The duration of the new contract is ten years and cannot be renewed for up to five years. It contains a standard withdrawal clause, like most arms control agreements. The 2002 Moscow Treaty was replaced by the subsequent treaty.  At the summit in Moscow from 1 to 3 September, Presidents Boris Yeltsin and Bill Clinton reaffirmed their commitment to push for a further reduction of strategic nuclear weapons, but were unable to announce concrete measures for the ratification of START II by the Russian Duma. A joint statement by the two heads of state and government said: «Russia and the United States will continue to fulfill their obligations under the ABM and START arms reduction agreements and will cooperate with Russia`s rapid ratification of START II.» The two presidents also reiterated their commitment, made at their Helsinki Summit in March 1997, to begin discussions on START III after the ratification of START II. The verification provisions contained in arms control contracts contain many instruments that allow them to bring the parties to justice for their actions and violations of their contractual agreements.  The START contract review provisions were the most complex and demanding at that time, providing for twelve different types of inspections. Data exchanges and declarations were required between the parties, which contained exact quantities, technical characteristics, sites, movements and the status of all offensive nuclear threats. The National Technical Verification (NTM) protected satellites and other information collection systems controlled by the monitoring site, as they helped verify compliance with international treaties. International technical verification rules protected multilateral technical systems defined in other treaties. Cooperation measures were put in place to facilitate verification by the, which included displaying objects in sight and did not protect them from detection.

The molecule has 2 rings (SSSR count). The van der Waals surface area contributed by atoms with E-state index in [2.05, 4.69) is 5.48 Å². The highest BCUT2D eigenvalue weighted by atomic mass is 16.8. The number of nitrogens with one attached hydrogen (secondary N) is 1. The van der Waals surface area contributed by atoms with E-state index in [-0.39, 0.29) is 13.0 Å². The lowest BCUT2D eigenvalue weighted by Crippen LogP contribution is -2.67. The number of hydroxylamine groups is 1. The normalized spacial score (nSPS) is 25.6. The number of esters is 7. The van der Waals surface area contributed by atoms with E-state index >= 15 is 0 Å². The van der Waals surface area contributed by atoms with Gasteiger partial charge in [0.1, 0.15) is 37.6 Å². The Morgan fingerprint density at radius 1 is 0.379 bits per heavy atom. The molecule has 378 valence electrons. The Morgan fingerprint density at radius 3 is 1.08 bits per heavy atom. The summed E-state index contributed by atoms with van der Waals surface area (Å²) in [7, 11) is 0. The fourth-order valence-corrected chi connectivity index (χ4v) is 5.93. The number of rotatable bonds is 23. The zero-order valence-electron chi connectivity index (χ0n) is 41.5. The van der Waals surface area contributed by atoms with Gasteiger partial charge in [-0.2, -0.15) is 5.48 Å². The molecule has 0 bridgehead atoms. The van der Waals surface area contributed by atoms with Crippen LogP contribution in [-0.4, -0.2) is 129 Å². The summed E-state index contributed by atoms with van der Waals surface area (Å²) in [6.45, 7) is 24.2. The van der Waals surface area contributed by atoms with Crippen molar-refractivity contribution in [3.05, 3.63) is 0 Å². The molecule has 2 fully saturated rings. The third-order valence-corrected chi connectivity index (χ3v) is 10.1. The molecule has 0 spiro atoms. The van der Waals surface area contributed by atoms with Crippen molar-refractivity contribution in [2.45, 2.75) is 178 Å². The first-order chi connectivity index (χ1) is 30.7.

New on-site inspections (OSI) and continuous perimeter and portal control (PPCM) have both helped to preserve the integrity of the contract by providing at all times a regulatory system occupied by a representative of the audit site.  In addition, access to telemetry tests through ballistic missile tests is now required, including tape replacement and the prohibition of encryption and encapsulation by both parties.  [Page required] On 17 March 2009, Russian President Dmitry Medvedev indicated that Russia would begin to rearm Russia`s nuclear arsenal «on a large scale». President Medvedev accused NATO of continuing expansion close to Russia`s borders and ordered that this rearmament begin in 2011 with enhanced capabilities of the army, navy and nuclear energy. In addition, the head of Russia`s strategic missile forces, Nikolay Solovtsov, told news agencies that Russia would begin deploying its next-generation RS-24 missiles after the START-1 contract with the United States expires on December 5. Russia hopes to amend the START-1 treaty with a new agreement. Tensions have escalated despite warming U.S.-Russian relations in the two years since U.S. President Barack Obama took office.  At a press conference held on 19 December in Brussels following a NATO conference, Russian Defence Minister Sergei Ivanov said that START II would never enter into force because of the US decision to withdraw from the ABM Treaty.
According to Ivanov, the U.S. DECISION not only caused the «disappearance of the entire legal mechanism that governs the reduction of strategic offensive armaments,» but also undermined all existing non-proliferation and nuclear test agreements, and even the additional protocol to the Biological Weapons Convention.